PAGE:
Grace is one of those qualities you associate with older, wiser, less sociopathic people, right?
I find that it’s better to think of grace as a state rather than a personal quality. It’s open to anyone to cultivate grace and, according to this article at least, very much worth your time to do so. It works in your favor to develop grace.
Through a personal development lens, grace is a way of paying attention that is open and inclusive of contradictions. It is “active receptivity”, or “transcendent awareness”. Developing grace, whilst having practical benefits, is probably best described as a spiritual practice.
Cultivating grace as you pursue self-awareness is what helps you to become present to all the aspects of yourself. This is what causes authentic self-development and leads to the creation of a passionate, purposeful, true life. As someone smart once said, grace puts us in the “neighbourhood of transformation”.
This post seeks to illuminate the power of grace, and offers a process to develop grace that I am using right now.
Let’s flesh out what it means to develop grace.
I prefer to view grace as being a certain way of paying attention. The quality of that attention is expansive, and open to – and allowing of – yours and others’ personality contradictions.
Grace has alternately been defined as a prolonged experience of “aha” moment of awakening to life’s central paradoxes.
The spiritual teacher Deepak Chopra has defined grace as close to humility, and reverence for uncertainty. He says that “in the wisdom of uncertainty lies the freedom from our past, from the known, from the prison of past conditioning. Uncertainty is the fertile ground of creativity and freedom.” (Having humility is essential for self-awareness too, as explained in my book about self-discovery.)
Grace can also be seen as flow: not a thing, but rather a process. When you are living your purpose, and flowing in the here and now, you are in grace.
Grace is having psychological flexibility, or surrendering effortlessly to living in harmony with reality.
Ultimately grace might not be something that our syntactic structures can grasp. Says the Enneagram teacher Russ Hudson, grace “keeps opening us up, lifting us up, moving us out of our extreme conditionality (refers to being at the mercy of our egos), making it possible for us to grasp contradictions. We develop a healthy respect for the mystery of life, and become less controlling.”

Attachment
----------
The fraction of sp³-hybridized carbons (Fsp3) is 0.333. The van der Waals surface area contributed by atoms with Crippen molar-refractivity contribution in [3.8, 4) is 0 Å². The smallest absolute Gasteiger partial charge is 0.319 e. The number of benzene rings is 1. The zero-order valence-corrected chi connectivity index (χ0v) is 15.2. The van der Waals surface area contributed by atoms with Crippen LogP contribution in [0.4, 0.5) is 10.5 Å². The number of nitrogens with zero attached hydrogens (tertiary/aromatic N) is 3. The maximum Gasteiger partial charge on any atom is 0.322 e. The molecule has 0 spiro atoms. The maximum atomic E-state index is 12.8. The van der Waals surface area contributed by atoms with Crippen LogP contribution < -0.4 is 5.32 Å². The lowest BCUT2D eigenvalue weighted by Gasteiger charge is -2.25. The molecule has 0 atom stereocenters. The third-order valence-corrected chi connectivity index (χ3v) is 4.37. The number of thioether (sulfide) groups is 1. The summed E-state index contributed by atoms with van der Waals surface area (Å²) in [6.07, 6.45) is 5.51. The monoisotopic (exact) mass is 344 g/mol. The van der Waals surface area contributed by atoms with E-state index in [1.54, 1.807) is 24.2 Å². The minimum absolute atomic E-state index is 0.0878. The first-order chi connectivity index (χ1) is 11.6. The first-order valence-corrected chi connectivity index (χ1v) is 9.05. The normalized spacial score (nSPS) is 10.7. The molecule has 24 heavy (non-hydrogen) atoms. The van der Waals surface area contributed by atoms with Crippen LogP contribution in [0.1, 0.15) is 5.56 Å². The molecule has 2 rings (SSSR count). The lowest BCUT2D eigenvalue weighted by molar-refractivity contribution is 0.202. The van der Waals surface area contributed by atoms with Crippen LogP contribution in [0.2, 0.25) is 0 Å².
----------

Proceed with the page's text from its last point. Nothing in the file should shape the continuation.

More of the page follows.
What grace makes possible, that isn’t available without grace
Let’s talk more about this idea of how grace helps us to access our essential natures.
It is often discussed in psychological and spiritual literature that in order to grow, we have to embrace our dark sides as we affirm what’s positive about us. We need to learn to hold “both ends of the stick”.
When you’ve developed grace, more of your attention is available. When your focus isn’t being activated in habitual ways, it gets wider. You become in a sense more intelligent.
By way of illustration, the opposite of having grace is being in a state of resistance to, or denial of, reality. Our egos are the structures we use to maintain this state of delusion. (If you are interested by this idea, read this article).
How to develop grace
To develop grace, you just start being a lot more allowing. You notice how you struggle against your mental barriers and you open up instead to what’s there. You commit to truth, learning and freedom instead of security.
This is hard to begin with as it’s easier to fall back on ingrained psychological patterns. We continue to turn our backs on our Shadow selves, and yet the Shadow self is the recognized doorway to our unrealized qualities.
The most important step is to practice mindfulness, as that’s what allows you to see things clearly. When you are mindful, you loosen the hold of habitual thinking and behaviour patterns. (Read this guide if you are not sure how to practice mindfulness).
I’d also suggest that you read this guide to acceptance. You are basically trying to develop openness with your attention.
I encourage you to begin to develop grace. I reckon it’s well worth the time.